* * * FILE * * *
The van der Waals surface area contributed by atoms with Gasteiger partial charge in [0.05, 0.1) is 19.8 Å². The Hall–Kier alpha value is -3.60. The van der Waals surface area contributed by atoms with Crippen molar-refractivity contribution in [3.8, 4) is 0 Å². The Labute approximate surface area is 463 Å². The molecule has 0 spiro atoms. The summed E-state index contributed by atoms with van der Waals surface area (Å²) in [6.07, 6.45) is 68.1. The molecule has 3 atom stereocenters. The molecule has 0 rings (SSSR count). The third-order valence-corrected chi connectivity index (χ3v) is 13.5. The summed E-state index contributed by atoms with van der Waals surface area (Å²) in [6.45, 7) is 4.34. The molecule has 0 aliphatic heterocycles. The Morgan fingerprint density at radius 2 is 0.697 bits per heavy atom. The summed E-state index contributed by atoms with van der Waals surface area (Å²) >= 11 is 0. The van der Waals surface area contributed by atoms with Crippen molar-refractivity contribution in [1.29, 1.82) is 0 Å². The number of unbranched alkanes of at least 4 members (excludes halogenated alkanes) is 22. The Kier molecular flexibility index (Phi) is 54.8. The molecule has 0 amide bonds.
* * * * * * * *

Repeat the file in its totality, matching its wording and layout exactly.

The van der Waals surface area contributed by atoms with Gasteiger partial charge in [0.05, 0.1) is 19.8 Å². The Hall–Kier alpha value is -3.60. The van der Waals surface area contributed by atoms with Crippen molar-refractivity contribution in [3.8, 4) is 0 Å². The Labute approximate surface area is 463 Å². The molecule has 0 spiro atoms. The summed E-state index contributed by atoms with van der Waals surface area (Å²) in [6.07, 6.45) is 68.1. The molecule has 3 atom stereocenters. The molecule has 0 rings (SSSR count). The third-order valence-corrected chi connectivity index (χ3v) is 13.5. The summed E-state index contributed by atoms with van der Waals surface area (Å²) in [6.45, 7) is 4.34. The molecule has 0 aliphatic heterocycles. The Morgan fingerprint density at radius 2 is 0.697 bits per heavy atom. The summed E-state index contributed by atoms with van der Waals surface area (Å²) >= 11 is 0. The van der Waals surface area contributed by atoms with Crippen molar-refractivity contribution in [1.29, 1.82) is 0 Å². The number of unbranched alkanes of at least 4 members (excludes halogenated alkanes) is 22. The Kier molecular flexibility index (Phi) is 54.8. The molecule has 0 amide bonds.